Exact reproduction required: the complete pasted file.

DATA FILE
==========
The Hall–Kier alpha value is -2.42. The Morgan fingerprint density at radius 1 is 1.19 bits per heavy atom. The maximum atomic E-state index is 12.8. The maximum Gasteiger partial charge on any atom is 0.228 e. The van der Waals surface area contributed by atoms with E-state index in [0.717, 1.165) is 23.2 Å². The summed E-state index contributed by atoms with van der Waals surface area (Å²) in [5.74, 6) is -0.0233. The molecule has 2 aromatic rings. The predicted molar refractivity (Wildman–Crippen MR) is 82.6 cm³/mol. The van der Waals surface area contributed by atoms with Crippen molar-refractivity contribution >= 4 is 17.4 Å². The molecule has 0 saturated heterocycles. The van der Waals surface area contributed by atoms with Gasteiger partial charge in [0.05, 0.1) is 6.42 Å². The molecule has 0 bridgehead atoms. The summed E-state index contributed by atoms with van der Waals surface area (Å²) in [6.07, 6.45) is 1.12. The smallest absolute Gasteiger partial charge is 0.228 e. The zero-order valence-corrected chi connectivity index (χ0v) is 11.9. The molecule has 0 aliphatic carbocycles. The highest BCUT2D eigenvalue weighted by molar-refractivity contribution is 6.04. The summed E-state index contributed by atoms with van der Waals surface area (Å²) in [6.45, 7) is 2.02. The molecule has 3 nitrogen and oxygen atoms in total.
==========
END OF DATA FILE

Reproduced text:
The Hall–Kier alpha value is -2.42. The Morgan fingerprint density at radius 1 is 1.19 bits per heavy atom. The maximum atomic E-state index is 12.8. The maximum Gasteiger partial charge on any atom is 0.228 e. The van der Waals surface area contributed by atoms with E-state index in [0.717, 1.165) is 23.2 Å². The summed E-state index contributed by atoms with van der Waals surface area (Å²) in [5.74, 6) is -0.0233. The molecule has 2 aromatic rings. The predicted molar refractivity (Wildman–Crippen MR) is 82.6 cm³/mol. The van der Waals surface area contributed by atoms with Crippen molar-refractivity contribution >= 4 is 17.4 Å². The molecule has 0 saturated heterocycles. The van der Waals surface area contributed by atoms with Gasteiger partial charge in [0.05, 0.1) is 6.42 Å². The molecule has 0 bridgehead atoms. The summed E-state index contributed by atoms with van der Waals surface area (Å²) in [6.07, 6.45) is 1.12. The smallest absolute Gasteiger partial charge is 0.228 e. The zero-order valence-corrected chi connectivity index (χ0v) is 11.9. The molecule has 0 aliphatic carbocycles. The highest BCUT2D eigenvalue weighted by molar-refractivity contribution is 6.04. The summed E-state index contributed by atoms with van der Waals surface area (Å²) in [6.45, 7) is 2.02. The molecule has 3 nitrogen and oxygen atoms in total.